"The People of the Abyss" has finished and today you'll notice in the Daily Mirror that the new Garth coloured strip is drawn by Martin Asbury - not Frank Bellamy. It was Asbury's first strip after he completed "The Man-Hunt" which Bellamy started before his death. This story ran from the 17 January to 29 April 1977 that's 88 episodes so that takes us upto the end of July for this reprint by my calculations.
Martin Baines, the colourist, once again has come up trumps and sent this beautiful example of the opening panels, of which he says "I personally think is one of the strongest Jim Edgar scripts so hopefully you will not be too disappointed."
Certainly not Martin, and for the fun or reading a daily strip I've decided to continue buying the Daily Mirror. However as this is a Bellamy blog I'll take this opportunity to say a few words about the previous story - any guest writers apply now!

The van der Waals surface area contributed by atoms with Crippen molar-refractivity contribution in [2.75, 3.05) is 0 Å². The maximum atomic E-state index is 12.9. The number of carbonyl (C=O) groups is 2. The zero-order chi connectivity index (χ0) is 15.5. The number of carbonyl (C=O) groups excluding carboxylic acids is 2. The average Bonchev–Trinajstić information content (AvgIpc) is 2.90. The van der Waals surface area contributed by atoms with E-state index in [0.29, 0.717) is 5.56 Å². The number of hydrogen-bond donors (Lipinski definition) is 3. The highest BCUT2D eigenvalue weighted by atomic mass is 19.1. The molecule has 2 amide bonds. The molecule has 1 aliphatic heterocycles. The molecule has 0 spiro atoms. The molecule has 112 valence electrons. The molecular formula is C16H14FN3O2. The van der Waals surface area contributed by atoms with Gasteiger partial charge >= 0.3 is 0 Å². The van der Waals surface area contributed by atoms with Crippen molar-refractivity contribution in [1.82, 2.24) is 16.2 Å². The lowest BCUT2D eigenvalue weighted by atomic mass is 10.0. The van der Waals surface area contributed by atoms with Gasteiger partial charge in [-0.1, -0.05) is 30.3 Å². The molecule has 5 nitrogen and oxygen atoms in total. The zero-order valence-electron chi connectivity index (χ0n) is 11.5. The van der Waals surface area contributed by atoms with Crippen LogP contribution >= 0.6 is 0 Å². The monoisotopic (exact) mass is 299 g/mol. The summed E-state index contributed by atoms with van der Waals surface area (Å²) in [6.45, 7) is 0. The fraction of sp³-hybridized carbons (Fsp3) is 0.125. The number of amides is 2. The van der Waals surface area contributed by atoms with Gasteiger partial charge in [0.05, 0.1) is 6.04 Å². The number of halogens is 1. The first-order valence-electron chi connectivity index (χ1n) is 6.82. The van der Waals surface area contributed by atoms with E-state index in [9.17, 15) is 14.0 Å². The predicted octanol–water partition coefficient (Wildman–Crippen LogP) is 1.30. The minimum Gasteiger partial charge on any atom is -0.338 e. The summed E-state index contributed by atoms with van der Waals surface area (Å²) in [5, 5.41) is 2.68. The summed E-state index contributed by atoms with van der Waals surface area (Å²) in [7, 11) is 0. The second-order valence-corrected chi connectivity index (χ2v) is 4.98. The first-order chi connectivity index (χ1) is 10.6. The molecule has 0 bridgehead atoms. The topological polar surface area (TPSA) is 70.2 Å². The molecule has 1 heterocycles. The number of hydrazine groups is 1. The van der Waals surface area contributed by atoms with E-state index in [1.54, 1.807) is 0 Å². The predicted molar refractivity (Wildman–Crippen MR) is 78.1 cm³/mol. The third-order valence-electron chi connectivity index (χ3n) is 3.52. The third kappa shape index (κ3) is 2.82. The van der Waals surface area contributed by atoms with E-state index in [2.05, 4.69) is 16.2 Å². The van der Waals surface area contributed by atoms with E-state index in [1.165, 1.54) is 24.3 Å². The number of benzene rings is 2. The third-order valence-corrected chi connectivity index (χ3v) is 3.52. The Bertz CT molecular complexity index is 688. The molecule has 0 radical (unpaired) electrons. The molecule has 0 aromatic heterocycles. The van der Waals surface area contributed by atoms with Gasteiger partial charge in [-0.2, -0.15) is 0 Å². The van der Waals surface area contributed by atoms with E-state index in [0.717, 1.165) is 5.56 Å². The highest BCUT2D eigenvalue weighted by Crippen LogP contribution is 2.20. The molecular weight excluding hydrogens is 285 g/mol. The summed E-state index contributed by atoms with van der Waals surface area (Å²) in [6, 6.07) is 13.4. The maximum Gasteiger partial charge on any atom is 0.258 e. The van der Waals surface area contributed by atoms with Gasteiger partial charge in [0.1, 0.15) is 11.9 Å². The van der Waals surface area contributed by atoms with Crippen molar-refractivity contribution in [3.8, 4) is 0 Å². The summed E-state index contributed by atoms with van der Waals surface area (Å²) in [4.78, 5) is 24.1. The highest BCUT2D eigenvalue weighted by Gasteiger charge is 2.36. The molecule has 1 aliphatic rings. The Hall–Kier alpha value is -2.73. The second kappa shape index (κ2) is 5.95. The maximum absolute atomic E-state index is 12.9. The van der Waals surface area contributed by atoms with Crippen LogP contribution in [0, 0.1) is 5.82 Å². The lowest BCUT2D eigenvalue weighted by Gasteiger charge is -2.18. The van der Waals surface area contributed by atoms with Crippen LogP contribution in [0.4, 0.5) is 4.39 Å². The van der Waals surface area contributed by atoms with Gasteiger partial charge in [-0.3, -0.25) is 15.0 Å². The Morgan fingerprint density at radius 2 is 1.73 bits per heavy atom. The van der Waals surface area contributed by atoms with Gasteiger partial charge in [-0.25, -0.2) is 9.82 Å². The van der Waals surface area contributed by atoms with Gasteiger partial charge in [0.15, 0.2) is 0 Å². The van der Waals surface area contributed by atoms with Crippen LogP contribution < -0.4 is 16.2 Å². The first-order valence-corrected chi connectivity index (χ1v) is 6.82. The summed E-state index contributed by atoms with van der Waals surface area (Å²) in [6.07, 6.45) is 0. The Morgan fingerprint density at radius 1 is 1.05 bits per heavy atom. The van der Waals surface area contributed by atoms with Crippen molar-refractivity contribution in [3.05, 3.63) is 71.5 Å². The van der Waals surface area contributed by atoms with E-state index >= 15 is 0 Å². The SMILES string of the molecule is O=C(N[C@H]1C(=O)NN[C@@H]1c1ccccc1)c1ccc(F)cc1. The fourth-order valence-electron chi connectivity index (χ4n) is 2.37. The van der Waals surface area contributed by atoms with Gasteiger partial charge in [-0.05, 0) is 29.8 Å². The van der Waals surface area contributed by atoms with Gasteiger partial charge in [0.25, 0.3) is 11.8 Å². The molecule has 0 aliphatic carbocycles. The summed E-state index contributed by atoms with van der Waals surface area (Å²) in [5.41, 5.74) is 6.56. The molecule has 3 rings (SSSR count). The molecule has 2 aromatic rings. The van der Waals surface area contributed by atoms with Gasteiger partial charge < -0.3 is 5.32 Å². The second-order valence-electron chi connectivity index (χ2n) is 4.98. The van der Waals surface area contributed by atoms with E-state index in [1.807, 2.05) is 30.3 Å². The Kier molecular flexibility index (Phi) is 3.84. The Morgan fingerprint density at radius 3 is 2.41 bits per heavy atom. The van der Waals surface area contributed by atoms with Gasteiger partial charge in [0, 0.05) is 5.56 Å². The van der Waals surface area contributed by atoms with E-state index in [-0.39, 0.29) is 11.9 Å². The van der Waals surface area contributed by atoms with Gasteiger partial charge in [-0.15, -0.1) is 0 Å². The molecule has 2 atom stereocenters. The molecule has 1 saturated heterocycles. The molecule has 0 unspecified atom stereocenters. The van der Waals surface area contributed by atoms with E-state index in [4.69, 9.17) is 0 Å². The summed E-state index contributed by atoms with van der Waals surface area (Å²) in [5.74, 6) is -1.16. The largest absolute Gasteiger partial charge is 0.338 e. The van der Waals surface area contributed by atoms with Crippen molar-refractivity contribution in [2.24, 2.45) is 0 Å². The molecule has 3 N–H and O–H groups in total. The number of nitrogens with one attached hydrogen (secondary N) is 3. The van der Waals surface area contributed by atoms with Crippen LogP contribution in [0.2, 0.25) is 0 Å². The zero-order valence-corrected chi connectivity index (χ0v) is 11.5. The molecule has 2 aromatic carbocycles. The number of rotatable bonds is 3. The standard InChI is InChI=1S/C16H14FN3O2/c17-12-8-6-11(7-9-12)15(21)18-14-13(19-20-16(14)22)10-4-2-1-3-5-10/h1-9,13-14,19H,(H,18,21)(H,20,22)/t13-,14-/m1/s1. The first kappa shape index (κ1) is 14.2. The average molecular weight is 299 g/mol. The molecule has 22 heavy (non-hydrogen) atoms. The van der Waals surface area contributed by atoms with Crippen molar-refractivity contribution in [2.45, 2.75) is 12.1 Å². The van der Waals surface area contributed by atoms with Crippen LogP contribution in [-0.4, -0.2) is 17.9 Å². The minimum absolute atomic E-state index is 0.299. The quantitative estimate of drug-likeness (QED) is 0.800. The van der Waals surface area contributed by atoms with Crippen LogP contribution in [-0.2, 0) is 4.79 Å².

I liked the look of "The people of the abyss" with Garth swimming underwater, meeting octopus-like creatures and the beautiful Liuba, who always appears with a simple thong-type outfit - when not completely naked. Now those of you who knew Nancy, Frank's widow, will know she was happy to tell everyone what a great body Frank thought she had. And in my opinion and awful lot of Frank's women took their details from his wife! Liuba looked so like Nancy it highlights what a great portrait artist Bellamy was.
And in the following scene where she is ill she appears at first with a modest blanket to cover her as she lies on the stretcher, but mysteriously it disappears in the next panel - I'm not complaining! Perhaps it was the fact that they didn't want to waste a blanket as Liuba is about to be lowered back to the deep abyss.
One problem I had as a teenager - when I first read Garth - was the scale of his head and shoulders versus the rest of him - and this is illustrated nowhere better than in the following strip. I was used to my superheroes being drawn by Curt Swan and other DC pals. Or in that perspective foreshortened Kirby way - which exaggerated the action enough for me to like it. These days I find a lot of standard comic art uses worse exaggeration than Bellamy did in this picture